'It's a double-edged sword for us,' says Kevin Burns, executive director of Philadelphia's Action AIDS, which provides case management and support services to about 3,500 clients a year. 'Yes, the new drugs are exciting. But not everyone is going to have access to them because of funding cuts for programs aimed at removing barriers to treatment. Essentially, if you're poor, it's already very hard to get access to regular care and the existing drugs, let alone these new medications.'
Another financial hurdle--at least for newly approved maraviroc--is that the drug can be prescribed only to HIVers whose viral infections target CCR5 T-cell receptors. Although most HIV patients have CCR5-specific virus, some carry virus that targets a different cellular portal called CXCR4 or have infections that use both receptors.
Before maraviroc can be prescribed, a special diagnostic test--called a tropism assay--must be given to patients to determine that they carry only CCR5-specific virus. Currently only one company, Monogram Biosciences, manufactures HIV tropism tests, and they're not cheap at about $800 each.
It's anyone's guess as to when Medicare, Medicaid, and AIDS Drug Assistance Programs--and even private insurance companies--will begin to pay for tropism tests, says Burns. Until then, maraviroc will remain out of reach for those who can't afford the test's hefty price tag.
Our Cup Runneth Over
Fortunately, there are more than 50 other HIV entry inhibitors in various stages of development, including drugs that jam both CCR5 and CXCR4 receptors, such as Anormed's experimental medication AMD3451, currently in preclinical tests. If eventually proved effective, it could be prescribed regardless of which cellular receptor HIV targets.
There also are other candidates in the new integrase inhibitor class that are in human clinical trials, including Gilead's GS-9137 and GlaxoSmithKline's GSK364735.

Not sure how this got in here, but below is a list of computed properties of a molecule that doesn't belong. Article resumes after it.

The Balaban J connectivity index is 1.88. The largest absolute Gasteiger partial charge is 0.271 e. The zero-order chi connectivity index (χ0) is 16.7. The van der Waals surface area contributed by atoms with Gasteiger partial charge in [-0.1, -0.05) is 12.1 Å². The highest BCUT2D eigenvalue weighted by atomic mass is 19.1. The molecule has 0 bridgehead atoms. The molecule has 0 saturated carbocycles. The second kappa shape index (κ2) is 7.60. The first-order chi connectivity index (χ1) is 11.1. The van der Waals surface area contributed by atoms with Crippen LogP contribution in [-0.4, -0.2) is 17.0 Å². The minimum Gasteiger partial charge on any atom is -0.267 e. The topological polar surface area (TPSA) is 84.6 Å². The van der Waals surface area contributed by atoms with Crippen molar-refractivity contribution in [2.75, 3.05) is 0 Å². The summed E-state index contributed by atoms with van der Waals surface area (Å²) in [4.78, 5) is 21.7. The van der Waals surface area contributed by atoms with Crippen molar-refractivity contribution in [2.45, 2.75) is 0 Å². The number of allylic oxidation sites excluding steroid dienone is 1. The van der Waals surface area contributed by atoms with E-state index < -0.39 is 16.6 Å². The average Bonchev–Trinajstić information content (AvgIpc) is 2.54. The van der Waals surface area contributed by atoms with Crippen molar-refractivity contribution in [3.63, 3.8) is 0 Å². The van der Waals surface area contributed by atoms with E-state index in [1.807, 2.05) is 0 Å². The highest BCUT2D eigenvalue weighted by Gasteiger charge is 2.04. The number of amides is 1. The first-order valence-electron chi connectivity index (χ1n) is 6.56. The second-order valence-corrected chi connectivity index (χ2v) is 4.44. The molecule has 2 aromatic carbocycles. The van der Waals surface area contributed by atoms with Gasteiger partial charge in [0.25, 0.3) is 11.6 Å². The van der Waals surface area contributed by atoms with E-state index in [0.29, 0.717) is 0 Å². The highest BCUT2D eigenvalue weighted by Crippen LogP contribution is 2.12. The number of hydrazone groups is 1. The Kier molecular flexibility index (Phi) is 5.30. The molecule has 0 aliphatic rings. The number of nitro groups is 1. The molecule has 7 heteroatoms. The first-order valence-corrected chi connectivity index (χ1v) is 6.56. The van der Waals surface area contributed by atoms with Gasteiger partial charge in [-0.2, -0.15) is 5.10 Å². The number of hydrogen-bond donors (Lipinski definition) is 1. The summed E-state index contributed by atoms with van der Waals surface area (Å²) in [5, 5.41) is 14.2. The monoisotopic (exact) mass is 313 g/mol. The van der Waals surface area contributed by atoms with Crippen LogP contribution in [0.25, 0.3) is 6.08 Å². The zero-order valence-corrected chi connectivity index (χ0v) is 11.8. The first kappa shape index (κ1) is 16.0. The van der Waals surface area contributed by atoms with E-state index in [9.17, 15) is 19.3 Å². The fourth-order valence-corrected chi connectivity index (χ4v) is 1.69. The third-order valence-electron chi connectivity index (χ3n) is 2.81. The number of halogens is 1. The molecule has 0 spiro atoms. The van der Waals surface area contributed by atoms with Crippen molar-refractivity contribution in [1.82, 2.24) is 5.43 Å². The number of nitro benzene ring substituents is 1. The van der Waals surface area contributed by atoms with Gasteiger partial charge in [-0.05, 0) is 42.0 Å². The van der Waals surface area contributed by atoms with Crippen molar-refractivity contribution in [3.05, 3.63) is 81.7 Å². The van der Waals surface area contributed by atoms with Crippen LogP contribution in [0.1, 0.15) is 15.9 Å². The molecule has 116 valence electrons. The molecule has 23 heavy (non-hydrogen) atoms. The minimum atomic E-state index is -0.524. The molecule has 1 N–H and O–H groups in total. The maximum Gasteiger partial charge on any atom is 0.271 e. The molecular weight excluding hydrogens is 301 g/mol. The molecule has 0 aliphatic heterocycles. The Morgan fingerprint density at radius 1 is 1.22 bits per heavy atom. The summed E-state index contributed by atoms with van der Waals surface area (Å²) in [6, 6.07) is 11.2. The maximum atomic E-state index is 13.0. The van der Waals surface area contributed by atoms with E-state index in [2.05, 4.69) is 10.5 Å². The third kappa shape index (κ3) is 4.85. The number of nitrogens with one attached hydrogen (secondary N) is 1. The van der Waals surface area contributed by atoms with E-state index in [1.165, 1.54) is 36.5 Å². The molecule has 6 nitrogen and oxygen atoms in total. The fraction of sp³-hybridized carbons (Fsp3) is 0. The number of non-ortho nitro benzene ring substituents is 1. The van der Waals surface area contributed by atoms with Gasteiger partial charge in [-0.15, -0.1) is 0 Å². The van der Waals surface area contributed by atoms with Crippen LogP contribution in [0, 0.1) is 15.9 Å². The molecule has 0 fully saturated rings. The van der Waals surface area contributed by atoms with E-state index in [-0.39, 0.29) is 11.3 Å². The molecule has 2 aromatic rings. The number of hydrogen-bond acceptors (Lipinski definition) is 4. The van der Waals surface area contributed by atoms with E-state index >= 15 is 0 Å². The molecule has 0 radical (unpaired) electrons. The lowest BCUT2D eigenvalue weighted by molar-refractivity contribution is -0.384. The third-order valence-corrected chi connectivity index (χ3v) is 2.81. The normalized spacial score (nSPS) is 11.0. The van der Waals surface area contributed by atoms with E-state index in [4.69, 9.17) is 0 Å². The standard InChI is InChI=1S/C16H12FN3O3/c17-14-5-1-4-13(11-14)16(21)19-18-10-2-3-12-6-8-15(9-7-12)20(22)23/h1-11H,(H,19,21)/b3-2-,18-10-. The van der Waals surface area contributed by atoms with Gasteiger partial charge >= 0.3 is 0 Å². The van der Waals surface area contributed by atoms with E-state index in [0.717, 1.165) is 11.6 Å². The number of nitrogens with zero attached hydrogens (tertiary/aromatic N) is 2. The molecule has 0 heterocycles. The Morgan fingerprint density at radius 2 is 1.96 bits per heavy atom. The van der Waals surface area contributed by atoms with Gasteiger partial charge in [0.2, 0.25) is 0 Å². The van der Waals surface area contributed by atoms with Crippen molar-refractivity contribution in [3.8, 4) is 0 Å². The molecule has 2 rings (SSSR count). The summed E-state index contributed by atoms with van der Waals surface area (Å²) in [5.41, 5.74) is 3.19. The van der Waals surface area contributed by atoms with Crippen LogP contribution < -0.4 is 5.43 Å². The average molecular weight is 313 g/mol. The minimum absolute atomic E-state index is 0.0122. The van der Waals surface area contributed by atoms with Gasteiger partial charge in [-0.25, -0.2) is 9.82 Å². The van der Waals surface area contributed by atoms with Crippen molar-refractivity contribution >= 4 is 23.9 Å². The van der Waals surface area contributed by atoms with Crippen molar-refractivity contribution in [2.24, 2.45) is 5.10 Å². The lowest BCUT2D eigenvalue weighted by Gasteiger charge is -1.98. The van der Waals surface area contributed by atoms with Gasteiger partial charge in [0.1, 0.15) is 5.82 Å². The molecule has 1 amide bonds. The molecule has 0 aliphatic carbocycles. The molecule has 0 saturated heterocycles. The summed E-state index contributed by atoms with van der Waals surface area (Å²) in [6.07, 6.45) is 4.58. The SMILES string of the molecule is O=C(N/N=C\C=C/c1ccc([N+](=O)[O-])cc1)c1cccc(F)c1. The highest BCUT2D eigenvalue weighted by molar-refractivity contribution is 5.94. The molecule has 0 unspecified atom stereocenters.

Panacos's maturation inhibitor Bevirimat (PA-457) is in human clinical trials as well. Medications in this new class interfere with the assembly of viral copies inside infected cells or prevent fully formed copies from exiting the cells. Bevirimat shuts down a key viral protein, leaving HIV copies structurally defective and incapable of infecting other cells.
'PA-457 is at least several years off, but it is at the forefront of the next level of treatment options,' says Rowena Johnston, Ph.D., vice president of research at the American Foundation for AIDS Research. 'It's also in an entirely new medication class, which is exciting simply because it gives you yet another option to treat patients who've developed drug resistance.'
New Strategies, Added Excitement
Even a pair of basic science advances announced in the past few months sparked excitement among treatment advocates. Researchers at the National Institutes of Health reported having completed a three-dimensional map of HIV and uncovering what they call a 'gap' in HIV's armor--a portion of the virus that is vulnerable to the human b12 antibody. Laboratory studies are already under way to craft vaccines or drugs that boost the body's antibody production.
And German scientists have reported identifying a naturally occurring molecule in human blood--virus inhibitory peptide--which prevents HIV from infecting cells. Even more significant was the discovery that genetically engineering key portions of the molecule greatly increases its anti-HIV effects.
'There's a lot of excitement out there,' Johnston says of the drug development pipeline. 'And even though there are already more than 20 antiretrovirals available, people sometimes lose sight of why we need more. The reason is that HIV can so rapidly develop resistance to the drugs we already have and we lose people who run out of options to treat their infection. So we're always in a race against time to find new and better ways to attack HIV. And right now 2007 looks like it's going to be a banner year in that effort.'